The Public Voice Coalition announced Universal Guidelines for Artificial Intelligence (UGAI) at ICDPPC 2018, last week. “The rise of AI decision-making also implicates fundamental rights of fairness, accountability, and transparency. Modern data analysis produces significant outcomes that have real-life consequences for people in employment, housing, credit, commerce, and criminal sentencing. Many of these techniques are entirely opaque, leaving individuals unaware whether the decisions were accurate, fair, or even about them. We propose these Universal Guidelines to inform and improve the design and use of AI”, reads the EPIC’s guideline page.
Artificial Intelligence ethics aim to improve the design and use of AI, as well as to minimize the risk for society, as well as ensures the protection of human rights. AI ethics focuses on values such as transparency, fairness, reliability, validity, accountability, accuracy, and public safety.
Why teach AI ethics?
Without AI ethics, the wonders of AI can convert into the dangers of AI, posing strong threats to society and even human lives. One such example is when earlier this year, an autonomous Uber car, a 2017 Volvo SUV traveling at roughly 40 miles an hour, killed a woman in the street in Arizona. This incident brings out the challenges and nuances of building an AI system with the right set of values embedded in them. As different factors are considered for an algorithm to reach the required set of outcomes, it is more than possible that these criteria are not always shared transparently with the users and authorities. Other non-life threatening but still dangerous examples include the time when Google Allo, responded with a turban emoji on being asked to suggest three emoji responses to a gun emoji, and when Microsoft’s Twitter bot Tay, who tweeted racist and sexist comments.
AI scientists should be taught at the early stages itself that they these values are meant to be at the forefront when deciding on factors such as the design, logic, techniques, and outcome of an AI project.
Universities and organizations promoting learning about AI ethics
What’s encouraging is that organizations and universities are taking steps (slowly but surely) to promote the importance of teaching ethics to students and employees working with AI or machine learning systems. For instance, The World Economic Forum Global Future Councils on Artificial Intelligence and Robotics has come out with “Teaching AI ethics” project that includes creating a repository of actionable and useful materials for faculties wishing to add social inquiry and discourse into their AI coursework. This is a great opportunity as the project connects professors from around the world and offers them a platform to share, learn and customize their curriculum to include a focus on AI ethics.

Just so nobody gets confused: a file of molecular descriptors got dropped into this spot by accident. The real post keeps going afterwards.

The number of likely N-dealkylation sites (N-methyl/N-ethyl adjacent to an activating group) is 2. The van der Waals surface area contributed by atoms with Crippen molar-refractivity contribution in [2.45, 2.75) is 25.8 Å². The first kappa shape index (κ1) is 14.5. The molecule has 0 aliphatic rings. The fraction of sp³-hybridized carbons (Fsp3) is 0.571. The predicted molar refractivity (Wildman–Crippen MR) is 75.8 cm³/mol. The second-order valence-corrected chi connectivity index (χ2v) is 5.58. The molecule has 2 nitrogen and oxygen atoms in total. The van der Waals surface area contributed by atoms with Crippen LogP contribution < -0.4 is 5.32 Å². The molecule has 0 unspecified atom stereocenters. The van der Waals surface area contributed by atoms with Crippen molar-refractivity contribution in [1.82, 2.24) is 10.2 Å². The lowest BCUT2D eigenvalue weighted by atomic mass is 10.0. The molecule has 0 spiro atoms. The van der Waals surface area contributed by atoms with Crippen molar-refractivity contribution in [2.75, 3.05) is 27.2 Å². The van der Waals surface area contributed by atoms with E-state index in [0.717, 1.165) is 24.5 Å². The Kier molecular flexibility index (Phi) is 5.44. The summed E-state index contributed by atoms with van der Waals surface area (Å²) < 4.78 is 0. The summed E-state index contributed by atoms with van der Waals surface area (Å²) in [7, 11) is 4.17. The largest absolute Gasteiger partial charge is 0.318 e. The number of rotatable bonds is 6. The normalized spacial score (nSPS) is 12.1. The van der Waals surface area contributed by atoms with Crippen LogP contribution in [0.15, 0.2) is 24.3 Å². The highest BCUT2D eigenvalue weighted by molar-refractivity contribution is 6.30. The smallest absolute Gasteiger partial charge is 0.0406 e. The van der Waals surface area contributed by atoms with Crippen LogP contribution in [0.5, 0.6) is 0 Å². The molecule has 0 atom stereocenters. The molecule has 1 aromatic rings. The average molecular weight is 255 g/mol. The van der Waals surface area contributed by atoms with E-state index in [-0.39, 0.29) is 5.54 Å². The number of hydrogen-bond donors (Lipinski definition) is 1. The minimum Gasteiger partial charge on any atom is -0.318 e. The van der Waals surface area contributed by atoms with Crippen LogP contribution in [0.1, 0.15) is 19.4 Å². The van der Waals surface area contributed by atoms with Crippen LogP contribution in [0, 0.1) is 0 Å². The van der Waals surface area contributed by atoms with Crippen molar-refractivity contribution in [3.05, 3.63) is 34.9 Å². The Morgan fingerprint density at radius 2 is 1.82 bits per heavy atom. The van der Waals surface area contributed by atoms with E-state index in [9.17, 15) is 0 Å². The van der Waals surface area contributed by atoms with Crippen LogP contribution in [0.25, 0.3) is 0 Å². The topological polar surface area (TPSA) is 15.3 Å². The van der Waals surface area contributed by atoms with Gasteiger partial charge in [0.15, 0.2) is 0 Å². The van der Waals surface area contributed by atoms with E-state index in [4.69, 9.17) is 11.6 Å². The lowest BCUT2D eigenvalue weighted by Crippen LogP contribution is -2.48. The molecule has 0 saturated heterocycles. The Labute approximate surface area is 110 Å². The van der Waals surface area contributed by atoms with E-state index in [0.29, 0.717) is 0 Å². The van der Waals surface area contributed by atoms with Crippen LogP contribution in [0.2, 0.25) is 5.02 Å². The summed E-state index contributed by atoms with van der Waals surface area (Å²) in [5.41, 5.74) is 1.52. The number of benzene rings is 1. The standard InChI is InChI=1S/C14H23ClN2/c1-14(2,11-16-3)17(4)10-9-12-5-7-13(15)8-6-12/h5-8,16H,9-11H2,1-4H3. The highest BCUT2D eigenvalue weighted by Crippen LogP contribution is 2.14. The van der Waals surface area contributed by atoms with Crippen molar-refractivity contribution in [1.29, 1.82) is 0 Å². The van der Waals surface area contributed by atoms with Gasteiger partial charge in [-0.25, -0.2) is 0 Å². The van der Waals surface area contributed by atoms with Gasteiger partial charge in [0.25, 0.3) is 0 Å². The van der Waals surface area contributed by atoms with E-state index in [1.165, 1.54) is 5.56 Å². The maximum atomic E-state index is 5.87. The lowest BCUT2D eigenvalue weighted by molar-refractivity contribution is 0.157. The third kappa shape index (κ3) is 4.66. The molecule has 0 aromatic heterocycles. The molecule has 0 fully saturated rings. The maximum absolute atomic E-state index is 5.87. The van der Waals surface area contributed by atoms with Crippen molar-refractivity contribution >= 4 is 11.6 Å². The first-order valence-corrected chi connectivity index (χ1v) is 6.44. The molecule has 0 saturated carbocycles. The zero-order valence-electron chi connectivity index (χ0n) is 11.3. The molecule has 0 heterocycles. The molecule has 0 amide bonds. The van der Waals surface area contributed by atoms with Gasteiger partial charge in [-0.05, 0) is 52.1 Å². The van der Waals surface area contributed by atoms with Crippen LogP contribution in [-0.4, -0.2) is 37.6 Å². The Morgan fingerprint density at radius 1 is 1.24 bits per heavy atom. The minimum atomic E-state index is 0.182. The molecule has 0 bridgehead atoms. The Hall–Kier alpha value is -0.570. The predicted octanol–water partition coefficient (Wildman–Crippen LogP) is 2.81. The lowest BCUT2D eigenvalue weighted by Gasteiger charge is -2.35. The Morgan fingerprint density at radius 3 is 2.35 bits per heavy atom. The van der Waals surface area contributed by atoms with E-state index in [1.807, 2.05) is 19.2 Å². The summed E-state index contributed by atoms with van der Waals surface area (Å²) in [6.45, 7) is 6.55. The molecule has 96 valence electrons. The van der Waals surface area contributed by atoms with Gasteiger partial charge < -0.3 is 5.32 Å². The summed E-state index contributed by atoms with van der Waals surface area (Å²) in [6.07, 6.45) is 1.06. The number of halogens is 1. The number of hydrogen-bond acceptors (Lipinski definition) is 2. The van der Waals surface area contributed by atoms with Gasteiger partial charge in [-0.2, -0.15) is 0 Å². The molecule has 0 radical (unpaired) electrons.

Cornell, Harvard, MIT, Stanford, and the University of Texas are some of the universities that recently introduced courses on ethics when designing autonomous and intelligent systems. These courses put an emphasis on the AI’s ethical, legal, and policy implications along with teaching them about dealing with challenges such as biased data sets in AI.
Mozilla has taken initiative to make people more aware of the social implications of AI in our society through its Mozilla’s Creative Media Awards. “We’re seeking projects that explore artificial intelligence and machine learning. In a world where biased algorithms, skewed data sets, and broken recommendation engines can radicalize YouTube users, promote racism, and spread fake news, it’s more important than ever to support artwork and advocacy work that educates and engages internet users”, reads the Mozilla awards page. Moreover, Mozilla also announced a $3.5 million award for ‘Responsible Computer Science Challenge’ to encourage teaching ethical coding to CS graduates.
Other examples include Google’s AI ethics principles announced back in June, to abide by when developing AI projects, and SAP’s AI ethics guidelines and an advisory panel created last month. SAP says that they have designed these guidelines as it “considers the ethical use of data a core value. We want to create software that enables intelligent enterprise and actually improves people’s lives. Such principles will serve as the basis to make AI a technology that augments human talent”.
Other organizations, like Drivendata have come out with tools like Deon, a handy tool that helps data scientists add an ethics checklist to your data science projects, making sure that all projects are designed keeping ethics at the center.
Some, however, feel that having to explain how an AI system reached a particular outcome (in the name of transparency) can put a damper on its capabilities. For instance, according to David Weinberger, a senior researcher at the Harvard Berkman Klein Center for Internet & society, “demanding explicability sounds fine, but achieving it may require making artificial intelligence artificially stupid”.
Teaching AI ethics- trick or treat?
AI has transformed the world as we know it. It has taken over different spheres of our lives and made things much simpler for us. However, to make sure that AI continues to deliver its transformative and evolutionary benefits effectively, we need ethics. From governments to tech organizations to young data scientists, everyone must use this tech responsibly.
Having AI ethics in place is an integral part of the AI development process and will shape a healthy future of robotics and artificial intelligence. That is why teaching AI ethics is a sure-shot treat. It is a TREAT that will boost the productivity of humans in AI, and help build a better tomorrow.